The term corporate culture is used to describe the behaviors and results of employees in a company, and how employees interpret these behaviors. Corporate culture not only includes the values, goals, and objectives of an organization, but also the way employees interact to achieve these goals and objectives.
Also known as organizational culture, corporate culture is determined not only by how a company measures success, but also the means of achieving that success. The culture can be influenced by a company’s vision and mission statement, but is really defined by the workplace operating environment. For example, the culture will determine how employees dress, the company’s hours of operation, and even how employee workstations are structured.
The culture can affect how employees treat each other, their vendors, and customers. It can be very formal, or “laid back.” When making hiring decisions, the interview team will oftentimes consider how well they believe the candidate fits with their corporate culture.
Researchers study cultures extensively and typically parse them into one of several types:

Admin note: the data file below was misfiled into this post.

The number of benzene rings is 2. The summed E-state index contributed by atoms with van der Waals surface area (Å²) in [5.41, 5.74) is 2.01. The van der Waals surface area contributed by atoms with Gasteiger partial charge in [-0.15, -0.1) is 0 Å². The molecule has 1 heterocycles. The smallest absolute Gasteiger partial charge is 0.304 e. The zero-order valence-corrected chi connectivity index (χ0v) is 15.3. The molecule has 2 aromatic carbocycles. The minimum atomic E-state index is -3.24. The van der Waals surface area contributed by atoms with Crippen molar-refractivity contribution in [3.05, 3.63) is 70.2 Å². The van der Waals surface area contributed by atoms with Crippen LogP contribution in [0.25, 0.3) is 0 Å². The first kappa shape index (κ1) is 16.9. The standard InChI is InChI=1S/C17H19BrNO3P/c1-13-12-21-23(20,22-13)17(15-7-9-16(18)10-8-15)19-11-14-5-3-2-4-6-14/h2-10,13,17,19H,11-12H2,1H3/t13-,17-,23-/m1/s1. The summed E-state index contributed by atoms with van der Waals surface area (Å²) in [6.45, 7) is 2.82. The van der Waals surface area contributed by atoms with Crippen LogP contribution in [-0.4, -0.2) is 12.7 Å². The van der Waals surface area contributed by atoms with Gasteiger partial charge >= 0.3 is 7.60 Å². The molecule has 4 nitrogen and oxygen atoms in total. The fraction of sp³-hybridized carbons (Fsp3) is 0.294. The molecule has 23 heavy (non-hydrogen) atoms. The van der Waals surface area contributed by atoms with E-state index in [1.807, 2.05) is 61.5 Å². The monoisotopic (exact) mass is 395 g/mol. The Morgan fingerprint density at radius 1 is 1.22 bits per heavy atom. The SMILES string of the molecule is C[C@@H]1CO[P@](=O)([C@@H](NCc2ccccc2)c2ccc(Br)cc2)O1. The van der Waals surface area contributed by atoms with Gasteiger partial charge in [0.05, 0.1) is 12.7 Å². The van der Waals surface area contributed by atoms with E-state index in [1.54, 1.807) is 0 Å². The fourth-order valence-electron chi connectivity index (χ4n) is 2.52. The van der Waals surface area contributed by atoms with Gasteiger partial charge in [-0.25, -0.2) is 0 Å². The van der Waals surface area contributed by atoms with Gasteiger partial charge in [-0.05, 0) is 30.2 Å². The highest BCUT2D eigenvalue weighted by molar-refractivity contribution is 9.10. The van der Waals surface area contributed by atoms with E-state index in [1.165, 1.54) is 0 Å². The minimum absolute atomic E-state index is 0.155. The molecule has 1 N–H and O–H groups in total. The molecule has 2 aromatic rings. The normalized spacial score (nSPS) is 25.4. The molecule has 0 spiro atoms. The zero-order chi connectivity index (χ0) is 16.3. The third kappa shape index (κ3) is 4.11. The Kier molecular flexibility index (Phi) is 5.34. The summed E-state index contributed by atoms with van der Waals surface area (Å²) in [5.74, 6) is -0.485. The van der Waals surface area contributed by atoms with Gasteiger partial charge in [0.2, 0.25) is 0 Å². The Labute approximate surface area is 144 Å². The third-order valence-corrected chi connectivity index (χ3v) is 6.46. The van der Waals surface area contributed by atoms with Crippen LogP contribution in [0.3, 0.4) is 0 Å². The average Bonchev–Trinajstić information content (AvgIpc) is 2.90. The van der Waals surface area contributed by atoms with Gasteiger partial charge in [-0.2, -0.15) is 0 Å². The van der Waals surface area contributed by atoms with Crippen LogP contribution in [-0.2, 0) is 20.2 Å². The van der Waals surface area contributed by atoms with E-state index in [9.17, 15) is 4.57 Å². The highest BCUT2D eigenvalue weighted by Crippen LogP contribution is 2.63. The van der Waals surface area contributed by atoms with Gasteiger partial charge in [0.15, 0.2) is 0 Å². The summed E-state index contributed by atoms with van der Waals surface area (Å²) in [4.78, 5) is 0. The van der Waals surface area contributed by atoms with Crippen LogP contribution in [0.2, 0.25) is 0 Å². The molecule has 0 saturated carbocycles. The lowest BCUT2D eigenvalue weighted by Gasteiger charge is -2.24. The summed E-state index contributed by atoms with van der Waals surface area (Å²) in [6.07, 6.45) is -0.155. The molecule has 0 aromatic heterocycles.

- Constructive: includes corporations where employees help one another to successfully complete tasks, look to achieve high quality results, seek to realize their full potential, remain sensitive to the needs of others, and are interested in building relationships.
- Defensive: includes corporations where the results of the organization are more important than the behaviors exhibited when achieving those results. In a defensive culture, employees focus on their individual needs, conflicts remain unresolved, and employees are critical of each other in a non-constructive manner. In these companies, prestige and position power is important; while competition among employees creates a stressful workplace.